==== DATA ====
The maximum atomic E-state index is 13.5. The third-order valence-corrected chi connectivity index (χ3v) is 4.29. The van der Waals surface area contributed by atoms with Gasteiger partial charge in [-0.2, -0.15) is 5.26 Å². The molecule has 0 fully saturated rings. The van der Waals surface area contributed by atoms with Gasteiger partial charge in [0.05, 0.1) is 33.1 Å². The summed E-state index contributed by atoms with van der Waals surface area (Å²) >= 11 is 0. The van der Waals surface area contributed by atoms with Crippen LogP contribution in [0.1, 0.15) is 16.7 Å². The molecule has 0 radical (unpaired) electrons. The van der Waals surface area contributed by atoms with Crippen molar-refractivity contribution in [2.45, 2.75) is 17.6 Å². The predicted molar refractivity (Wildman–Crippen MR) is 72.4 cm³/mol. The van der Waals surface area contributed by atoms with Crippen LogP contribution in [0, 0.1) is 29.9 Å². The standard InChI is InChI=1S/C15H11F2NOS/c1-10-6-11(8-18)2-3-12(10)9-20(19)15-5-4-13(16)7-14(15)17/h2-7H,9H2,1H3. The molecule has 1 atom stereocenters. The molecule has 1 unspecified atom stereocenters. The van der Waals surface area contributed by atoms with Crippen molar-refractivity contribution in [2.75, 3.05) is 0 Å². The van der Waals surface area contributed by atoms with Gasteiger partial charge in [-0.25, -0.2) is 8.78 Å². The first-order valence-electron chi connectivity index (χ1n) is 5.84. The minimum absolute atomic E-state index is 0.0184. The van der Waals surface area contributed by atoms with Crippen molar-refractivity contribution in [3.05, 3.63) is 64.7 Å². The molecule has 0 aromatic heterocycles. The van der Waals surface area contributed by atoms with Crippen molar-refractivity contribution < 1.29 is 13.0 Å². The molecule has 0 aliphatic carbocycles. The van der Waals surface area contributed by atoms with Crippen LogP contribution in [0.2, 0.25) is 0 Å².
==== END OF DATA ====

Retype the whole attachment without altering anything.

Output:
The maximum atomic E-state index is 13.5. The third-order valence-corrected chi connectivity index (χ3v) is 4.29. The van der Waals surface area contributed by atoms with Gasteiger partial charge in [-0.2, -0.15) is 5.26 Å². The molecule has 0 fully saturated rings. The van der Waals surface area contributed by atoms with Gasteiger partial charge in [0.05, 0.1) is 33.1 Å². The summed E-state index contributed by atoms with van der Waals surface area (Å²) >= 11 is 0. The van der Waals surface area contributed by atoms with Crippen LogP contribution in [0.1, 0.15) is 16.7 Å². The molecule has 0 radical (unpaired) electrons. The van der Waals surface area contributed by atoms with Crippen molar-refractivity contribution in [2.45, 2.75) is 17.6 Å². The predicted molar refractivity (Wildman–Crippen MR) is 72.4 cm³/mol. The van der Waals surface area contributed by atoms with Crippen LogP contribution in [0, 0.1) is 29.9 Å². The standard InChI is InChI=1S/C15H11F2NOS/c1-10-6-11(8-18)2-3-12(10)9-20(19)15-5-4-13(16)7-14(15)17/h2-7H,9H2,1H3. The molecule has 1 atom stereocenters. The molecule has 1 unspecified atom stereocenters. The van der Waals surface area contributed by atoms with Crippen molar-refractivity contribution in [2.75, 3.05) is 0 Å². The van der Waals surface area contributed by atoms with Gasteiger partial charge in [-0.25, -0.2) is 8.78 Å². The first-order valence-electron chi connectivity index (χ1n) is 5.84. The minimum absolute atomic E-state index is 0.0184. The van der Waals surface area contributed by atoms with Crippen molar-refractivity contribution in [3.05, 3.63) is 64.7 Å². The molecule has 0 aromatic heterocycles. The van der Waals surface area contributed by atoms with Crippen molar-refractivity contribution < 1.29 is 13.0 Å². The molecule has 0 aliphatic carbocycles. The van der Waals surface area contributed by atoms with Crippen LogP contribution in [0.2, 0.25) is 0 Å².